IDEAS home Printed from https://ideas.repec.org/a/kap/sbusec/v26y2006i3p227-240.html
   My bibliography  Save this article

The Determinants of Latent Entrepreneurship in Japan

Author

Listed:
  • Tatsuyoshi Masuda

    ()

Abstract

This paper examines regional characteristics affecting the latent entrepreneurship in Japan, focusing on regional macroeconomic indicators, existing density of establishments and human capital, and business start-up assistance programs by local governments. We define two types of people having the latent entrepreneurship as follows (1) persons merely wishing to be a self-employed worker, and (2) persons preparing to be a self-employed worker out of the former definition. Total cash earnings and the unemployment rate, which are the macro economic indicators, had positive effects on latent entrepreneurship in Japan. Judging from the significance of their estimations, the latent entrepreneurship is explained by the “Push hypothesis”. If we examine the problem more closely, it is necessary for us to identify government assistance programs which make the latent entrepreneurs more self-employment. Copyright Springer 2006

Suggested Citation

  • Tatsuyoshi Masuda, 2006. "The Determinants of Latent Entrepreneurship in Japan," Small Business Economics, Springer, vol. 26(3), pages 227-240, April.
  • Handle: RePEc:kap:sbusec:v:26:y:2006:i:3:p:227-240
    DOI: 10.1007/s11187-005-0206-x
    as

    Download full text from publisher

    File URL: http://hdl.handle.net/10.1007/s11187-005-0206-x
    Download Restriction: Access to full text is restricted to subscribers.

    As the access to this document is restricted, you may want to search for a different version of it.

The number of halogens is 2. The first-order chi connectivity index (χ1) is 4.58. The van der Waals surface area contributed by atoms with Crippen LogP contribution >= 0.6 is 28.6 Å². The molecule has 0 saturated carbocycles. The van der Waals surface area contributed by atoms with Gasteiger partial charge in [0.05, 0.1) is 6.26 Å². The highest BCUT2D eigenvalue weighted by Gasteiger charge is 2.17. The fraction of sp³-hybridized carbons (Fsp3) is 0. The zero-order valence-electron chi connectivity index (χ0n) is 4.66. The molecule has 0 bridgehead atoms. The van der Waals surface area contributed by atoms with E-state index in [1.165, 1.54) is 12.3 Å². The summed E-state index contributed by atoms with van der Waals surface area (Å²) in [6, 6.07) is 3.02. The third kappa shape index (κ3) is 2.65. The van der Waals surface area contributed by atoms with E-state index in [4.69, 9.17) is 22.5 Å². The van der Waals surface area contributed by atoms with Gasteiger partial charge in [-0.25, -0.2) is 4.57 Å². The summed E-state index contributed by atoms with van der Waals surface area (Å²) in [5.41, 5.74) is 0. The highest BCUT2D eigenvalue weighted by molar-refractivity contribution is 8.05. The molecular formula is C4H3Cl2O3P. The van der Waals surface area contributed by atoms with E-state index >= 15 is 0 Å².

Citations

    Citations are extracted by the CitEc Project, subscribe to its RSS feed for this item.
    as


    Cited by:

    1. Peter van der Zwan & Ingrid Verheul & Roy Thurik & Isabel Grilo, 2009. "Entrepreneurial Progress: Climbing the Entrepreneurial Ladder in Europe and the US," Tinbergen Institute Discussion Papers 09-070/3, Tinbergen Institute, revised 17 Mar 2010.
    2. Martin Carree & André van Stel & Roy Thurik & Sander Wennekers, 2007. "The Relation between Economic Development and Business Ownership revisited," Tinbergen Institute Discussion Papers 07-022/3, Tinbergen Institute.
    3. Esra Karadeniz & Özlem Özdemir Yýlmaz, 2009. "Entrepreneurial Activities In Turkey: An International Comparison Using Gem Data," Bogazici Journal, Review of Social, Economic and Administrative Studies, Bogazici University, Department of Economics, vol. 23(1+2), pages 19-36.
    4. Enrico Santarelli & Marco Vivarelli, 2007. "Entrepreneurship and the process of firms’ entry, survival and growth," Industrial and Corporate Change, Oxford University Press, vol. 16(3), pages 455-488, June.
    5. Pei-Chou Lin & Deng-Shing Huang, 2008. "Technological Regimes and Firm Survival: Evidence Across Sectors and Over Time," Small Business Economics, Springer, vol. 30(2), pages 175-186, February.
    6. OKAMURO, Hiroyuki & NISHIMURA, Junichi, 2018. "What Shapes Local Innovation Policies? Empirical Evidence from Japanese Cities," CCES Discussion Paper Series 68, Center for Research on Contemporary Economic Systems, Graduate School of Economics, Hitotsubashi University.
    7. Caliendo, Marco & Kritikos, Alexander S., 2009. ""I Want to, But I Also Need to": Start-Ups Resulting from Opportunity and Necessity," IZA Discussion Papers 4661, Institute for the Study of Labor (IZA).
    8. Marco Vivarelli, 2012. "Entrepreneurship and Post-Entry Performance: the Microeconomic Evidence," DISCE - Quaderni del Dipartimento di Scienze Economiche e Sociali dises1286, Università Cattolica del Sacro Cuore, Dipartimenti e Istituti di Scienze Economiche (DISCE).
    9. repec:kap:sbusec:v:49:y:2017:i:4:d:10.1007_s11187-017-9857-7 is not listed on IDEAS
    10. Charalampos Botsaris & Vasiliki Vamvaka, 2016. "Attitude Toward Entrepreneurship: Structure, Prediction from Behavioral Beliefs, and Relation to Entrepreneurial Intention," Journal of the Knowledge Economy, Springer;Portland International Center for Management of Engineering and Technology (PICMET), vol. 7(2), pages 433-460, June.